Charles Christian Nahl established a career based on his paintings of California’s mining industry. Miners were portrayed in fiction and popular culture as either moral men or dissolute louts, offering lessons on virtue and vice. By the time Nahl painted this picture, the gold rush had long subsided. His work coincided with a popular reimagining of this legendary era as a time that tested the wills of men. His painting The Dead Miner was designed to elicit maximum sympathy: depicted as a martyr to progress, the miner’s outstretched hand clasps a portrait of his sweetheart, and he has only his loyal hound to mourn him.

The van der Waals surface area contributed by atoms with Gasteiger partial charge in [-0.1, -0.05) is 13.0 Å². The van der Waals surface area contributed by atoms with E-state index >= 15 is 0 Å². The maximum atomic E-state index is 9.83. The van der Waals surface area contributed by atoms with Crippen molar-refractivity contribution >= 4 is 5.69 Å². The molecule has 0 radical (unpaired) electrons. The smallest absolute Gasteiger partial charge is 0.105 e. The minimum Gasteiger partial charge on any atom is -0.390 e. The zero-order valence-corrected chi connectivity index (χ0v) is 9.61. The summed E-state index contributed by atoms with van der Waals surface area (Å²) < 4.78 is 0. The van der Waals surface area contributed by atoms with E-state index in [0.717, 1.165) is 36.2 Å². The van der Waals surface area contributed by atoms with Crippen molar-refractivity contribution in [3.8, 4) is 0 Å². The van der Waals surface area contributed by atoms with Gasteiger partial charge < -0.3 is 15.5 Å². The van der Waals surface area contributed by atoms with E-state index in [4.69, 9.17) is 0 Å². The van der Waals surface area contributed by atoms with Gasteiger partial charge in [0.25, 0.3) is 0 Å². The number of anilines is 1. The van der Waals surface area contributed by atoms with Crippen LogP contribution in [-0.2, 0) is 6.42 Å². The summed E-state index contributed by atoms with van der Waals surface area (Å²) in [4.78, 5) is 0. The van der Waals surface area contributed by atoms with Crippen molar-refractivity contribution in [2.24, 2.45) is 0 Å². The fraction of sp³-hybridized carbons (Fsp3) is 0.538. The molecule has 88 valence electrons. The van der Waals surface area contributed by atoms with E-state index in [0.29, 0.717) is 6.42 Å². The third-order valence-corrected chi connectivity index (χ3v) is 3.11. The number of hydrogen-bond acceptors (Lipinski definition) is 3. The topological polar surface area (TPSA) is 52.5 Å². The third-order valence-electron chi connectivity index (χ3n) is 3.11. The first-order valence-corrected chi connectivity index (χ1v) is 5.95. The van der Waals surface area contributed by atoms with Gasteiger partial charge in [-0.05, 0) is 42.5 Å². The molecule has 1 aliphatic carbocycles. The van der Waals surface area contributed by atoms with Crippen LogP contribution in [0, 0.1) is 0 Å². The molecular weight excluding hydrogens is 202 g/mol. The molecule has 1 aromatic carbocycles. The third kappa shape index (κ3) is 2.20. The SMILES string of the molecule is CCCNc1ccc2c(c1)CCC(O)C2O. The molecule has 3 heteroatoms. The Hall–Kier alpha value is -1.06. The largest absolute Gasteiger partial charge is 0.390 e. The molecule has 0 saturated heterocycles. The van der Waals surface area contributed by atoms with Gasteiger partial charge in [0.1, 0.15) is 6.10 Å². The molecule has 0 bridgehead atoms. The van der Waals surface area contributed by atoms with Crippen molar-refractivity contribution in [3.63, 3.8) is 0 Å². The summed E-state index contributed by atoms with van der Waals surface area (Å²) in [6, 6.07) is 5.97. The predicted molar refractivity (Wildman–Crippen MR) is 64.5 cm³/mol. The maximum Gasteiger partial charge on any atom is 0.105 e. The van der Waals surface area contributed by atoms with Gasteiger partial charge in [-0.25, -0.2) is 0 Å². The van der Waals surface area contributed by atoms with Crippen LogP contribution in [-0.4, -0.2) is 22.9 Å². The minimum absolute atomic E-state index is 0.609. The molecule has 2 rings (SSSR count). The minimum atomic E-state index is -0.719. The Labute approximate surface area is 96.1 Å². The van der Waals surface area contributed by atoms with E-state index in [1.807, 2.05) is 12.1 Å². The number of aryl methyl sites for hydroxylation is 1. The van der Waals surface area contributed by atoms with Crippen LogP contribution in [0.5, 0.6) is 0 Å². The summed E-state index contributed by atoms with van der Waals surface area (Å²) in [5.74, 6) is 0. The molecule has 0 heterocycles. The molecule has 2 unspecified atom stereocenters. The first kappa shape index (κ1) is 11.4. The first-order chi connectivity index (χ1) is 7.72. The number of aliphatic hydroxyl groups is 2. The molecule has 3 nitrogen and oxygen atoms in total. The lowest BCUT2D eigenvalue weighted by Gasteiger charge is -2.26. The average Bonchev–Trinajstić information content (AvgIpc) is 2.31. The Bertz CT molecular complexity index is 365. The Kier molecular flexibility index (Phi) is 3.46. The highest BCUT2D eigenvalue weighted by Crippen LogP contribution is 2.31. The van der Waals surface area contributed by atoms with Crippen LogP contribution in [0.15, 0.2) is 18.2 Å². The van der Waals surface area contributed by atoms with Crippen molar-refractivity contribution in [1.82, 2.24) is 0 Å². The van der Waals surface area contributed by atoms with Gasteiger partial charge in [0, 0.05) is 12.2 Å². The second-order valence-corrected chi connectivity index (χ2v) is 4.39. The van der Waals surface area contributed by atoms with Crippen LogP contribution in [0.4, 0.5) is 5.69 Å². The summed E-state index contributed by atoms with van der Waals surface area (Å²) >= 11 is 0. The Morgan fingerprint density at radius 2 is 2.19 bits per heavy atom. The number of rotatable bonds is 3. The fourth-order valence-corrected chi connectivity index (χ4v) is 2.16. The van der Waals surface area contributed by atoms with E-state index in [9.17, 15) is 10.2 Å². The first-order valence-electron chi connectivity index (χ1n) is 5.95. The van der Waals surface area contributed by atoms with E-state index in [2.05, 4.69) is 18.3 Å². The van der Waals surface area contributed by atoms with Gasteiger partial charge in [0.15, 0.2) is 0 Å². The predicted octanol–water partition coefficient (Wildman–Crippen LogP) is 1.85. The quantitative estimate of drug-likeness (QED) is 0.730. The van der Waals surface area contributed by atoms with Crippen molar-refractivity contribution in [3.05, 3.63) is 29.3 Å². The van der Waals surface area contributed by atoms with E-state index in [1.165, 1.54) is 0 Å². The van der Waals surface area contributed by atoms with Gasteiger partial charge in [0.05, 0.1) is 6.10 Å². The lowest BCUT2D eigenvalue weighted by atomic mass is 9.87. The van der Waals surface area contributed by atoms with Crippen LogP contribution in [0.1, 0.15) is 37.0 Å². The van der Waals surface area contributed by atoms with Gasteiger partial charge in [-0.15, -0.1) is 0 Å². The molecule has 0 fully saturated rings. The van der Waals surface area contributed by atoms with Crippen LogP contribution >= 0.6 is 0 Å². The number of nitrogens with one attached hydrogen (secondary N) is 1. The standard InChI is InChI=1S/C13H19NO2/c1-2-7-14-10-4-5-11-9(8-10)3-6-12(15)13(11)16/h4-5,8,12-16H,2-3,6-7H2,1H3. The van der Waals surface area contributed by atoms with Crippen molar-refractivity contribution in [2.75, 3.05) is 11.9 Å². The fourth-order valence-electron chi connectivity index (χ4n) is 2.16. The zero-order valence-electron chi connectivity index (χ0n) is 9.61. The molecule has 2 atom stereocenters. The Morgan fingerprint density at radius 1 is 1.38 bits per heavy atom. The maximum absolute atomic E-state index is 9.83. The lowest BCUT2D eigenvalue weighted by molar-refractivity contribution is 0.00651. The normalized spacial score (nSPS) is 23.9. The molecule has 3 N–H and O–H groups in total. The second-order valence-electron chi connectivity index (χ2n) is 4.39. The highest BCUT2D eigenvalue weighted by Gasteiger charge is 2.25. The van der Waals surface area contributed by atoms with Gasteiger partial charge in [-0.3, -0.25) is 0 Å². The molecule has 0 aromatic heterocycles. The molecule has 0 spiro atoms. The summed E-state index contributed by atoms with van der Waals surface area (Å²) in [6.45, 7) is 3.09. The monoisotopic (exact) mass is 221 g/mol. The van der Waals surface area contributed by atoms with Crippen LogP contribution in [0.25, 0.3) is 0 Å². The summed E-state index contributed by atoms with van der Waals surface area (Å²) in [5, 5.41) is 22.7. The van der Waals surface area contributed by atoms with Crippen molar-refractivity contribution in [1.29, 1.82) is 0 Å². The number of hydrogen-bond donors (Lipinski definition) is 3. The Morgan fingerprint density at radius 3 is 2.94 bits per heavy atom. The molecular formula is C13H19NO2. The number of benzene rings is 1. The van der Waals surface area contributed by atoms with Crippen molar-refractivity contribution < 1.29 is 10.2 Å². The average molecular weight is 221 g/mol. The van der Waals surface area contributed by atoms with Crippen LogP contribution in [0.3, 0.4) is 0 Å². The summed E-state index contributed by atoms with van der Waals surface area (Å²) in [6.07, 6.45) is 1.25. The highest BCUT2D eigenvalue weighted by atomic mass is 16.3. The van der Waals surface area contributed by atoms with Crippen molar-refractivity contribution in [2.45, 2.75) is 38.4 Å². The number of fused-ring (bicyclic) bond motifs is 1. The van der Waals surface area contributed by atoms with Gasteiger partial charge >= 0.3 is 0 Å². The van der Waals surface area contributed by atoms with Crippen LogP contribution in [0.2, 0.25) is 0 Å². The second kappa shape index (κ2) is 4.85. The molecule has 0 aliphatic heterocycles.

~ The Dead Miner (Mourning the Master) | 1867